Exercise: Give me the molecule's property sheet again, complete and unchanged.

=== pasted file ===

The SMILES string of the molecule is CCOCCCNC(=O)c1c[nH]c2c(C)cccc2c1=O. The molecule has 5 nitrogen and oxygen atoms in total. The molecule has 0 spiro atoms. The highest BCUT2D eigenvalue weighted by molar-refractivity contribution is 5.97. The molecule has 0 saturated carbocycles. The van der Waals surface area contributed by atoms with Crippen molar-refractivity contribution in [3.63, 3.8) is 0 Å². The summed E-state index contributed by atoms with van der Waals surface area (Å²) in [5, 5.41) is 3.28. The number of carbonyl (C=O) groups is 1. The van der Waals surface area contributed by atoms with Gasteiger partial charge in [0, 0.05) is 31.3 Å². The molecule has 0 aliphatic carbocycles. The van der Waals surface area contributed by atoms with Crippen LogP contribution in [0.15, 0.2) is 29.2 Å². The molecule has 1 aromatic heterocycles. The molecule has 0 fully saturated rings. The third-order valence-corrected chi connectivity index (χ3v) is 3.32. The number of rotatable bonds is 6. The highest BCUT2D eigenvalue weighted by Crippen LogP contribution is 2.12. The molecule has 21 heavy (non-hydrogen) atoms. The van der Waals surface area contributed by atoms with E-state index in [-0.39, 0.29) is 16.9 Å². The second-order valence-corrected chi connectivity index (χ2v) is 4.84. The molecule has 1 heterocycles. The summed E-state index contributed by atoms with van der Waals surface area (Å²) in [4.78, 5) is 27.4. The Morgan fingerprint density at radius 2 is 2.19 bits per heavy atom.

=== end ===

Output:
The SMILES string of the molecule is CCOCCCNC(=O)c1c[nH]c2c(C)cccc2c1=O. The molecule has 5 nitrogen and oxygen atoms in total. The molecule has 0 spiro atoms. The highest BCUT2D eigenvalue weighted by molar-refractivity contribution is 5.97. The molecule has 0 saturated carbocycles. The van der Waals surface area contributed by atoms with Crippen molar-refractivity contribution in [3.63, 3.8) is 0 Å². The summed E-state index contributed by atoms with van der Waals surface area (Å²) in [5, 5.41) is 3.28. The number of carbonyl (C=O) groups is 1. The van der Waals surface area contributed by atoms with Gasteiger partial charge in [0, 0.05) is 31.3 Å². The molecule has 0 aliphatic carbocycles. The van der Waals surface area contributed by atoms with Crippen LogP contribution in [0.15, 0.2) is 29.2 Å². The molecule has 1 aromatic heterocycles. The molecule has 0 fully saturated rings. The third-order valence-corrected chi connectivity index (χ3v) is 3.32. The number of rotatable bonds is 6. The highest BCUT2D eigenvalue weighted by Crippen LogP contribution is 2.12. The molecule has 21 heavy (non-hydrogen) atoms. The van der Waals surface area contributed by atoms with E-state index in [-0.39, 0.29) is 16.9 Å². The second-order valence-corrected chi connectivity index (χ2v) is 4.84. The molecule has 1 heterocycles. The summed E-state index contributed by atoms with van der Waals surface area (Å²) in [4.78, 5) is 27.4. The Morgan fingerprint density at radius 2 is 2.19 bits per heavy atom.